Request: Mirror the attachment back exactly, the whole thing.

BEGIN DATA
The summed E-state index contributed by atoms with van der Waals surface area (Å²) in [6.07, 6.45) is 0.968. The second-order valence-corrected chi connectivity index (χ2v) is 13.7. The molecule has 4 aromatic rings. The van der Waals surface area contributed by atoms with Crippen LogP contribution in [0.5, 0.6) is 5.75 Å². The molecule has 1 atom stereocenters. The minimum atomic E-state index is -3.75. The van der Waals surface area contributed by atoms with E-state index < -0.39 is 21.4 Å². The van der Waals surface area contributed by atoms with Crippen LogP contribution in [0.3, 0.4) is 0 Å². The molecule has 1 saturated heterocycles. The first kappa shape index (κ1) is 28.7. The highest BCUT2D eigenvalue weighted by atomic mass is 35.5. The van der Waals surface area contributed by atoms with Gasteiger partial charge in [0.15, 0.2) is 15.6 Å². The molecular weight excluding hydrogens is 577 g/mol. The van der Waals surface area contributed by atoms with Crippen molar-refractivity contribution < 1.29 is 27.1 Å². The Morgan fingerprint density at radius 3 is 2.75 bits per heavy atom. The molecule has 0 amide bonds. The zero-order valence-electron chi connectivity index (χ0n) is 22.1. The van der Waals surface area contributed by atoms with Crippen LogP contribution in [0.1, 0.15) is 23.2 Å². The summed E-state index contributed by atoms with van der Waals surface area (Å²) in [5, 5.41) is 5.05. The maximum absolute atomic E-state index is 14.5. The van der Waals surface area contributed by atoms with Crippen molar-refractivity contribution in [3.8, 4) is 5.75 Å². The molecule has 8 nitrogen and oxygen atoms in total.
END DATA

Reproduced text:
The summed E-state index contributed by atoms with van der Waals surface area (Å²) in [6.07, 6.45) is 0.968. The second-order valence-corrected chi connectivity index (χ2v) is 13.7. The molecule has 4 aromatic rings. The van der Waals surface area contributed by atoms with Crippen LogP contribution in [0.5, 0.6) is 5.75 Å². The molecule has 1 atom stereocenters. The minimum atomic E-state index is -3.75. The van der Waals surface area contributed by atoms with E-state index < -0.39 is 21.4 Å². The van der Waals surface area contributed by atoms with Crippen LogP contribution in [0.3, 0.4) is 0 Å². The molecule has 1 saturated heterocycles. The first kappa shape index (κ1) is 28.7. The highest BCUT2D eigenvalue weighted by atomic mass is 35.5. The van der Waals surface area contributed by atoms with Gasteiger partial charge in [0.15, 0.2) is 15.6 Å². The molecular weight excluding hydrogens is 577 g/mol. The van der Waals surface area contributed by atoms with Crippen molar-refractivity contribution < 1.29 is 27.1 Å². The Morgan fingerprint density at radius 3 is 2.75 bits per heavy atom. The molecule has 0 amide bonds. The zero-order valence-electron chi connectivity index (χ0n) is 22.1. The van der Waals surface area contributed by atoms with Crippen LogP contribution in [0.1, 0.15) is 23.2 Å². The summed E-state index contributed by atoms with van der Waals surface area (Å²) in [5, 5.41) is 5.05. The maximum absolute atomic E-state index is 14.5. The van der Waals surface area contributed by atoms with Crippen molar-refractivity contribution in [3.8, 4) is 5.75 Å². The molecule has 8 nitrogen and oxygen atoms in total.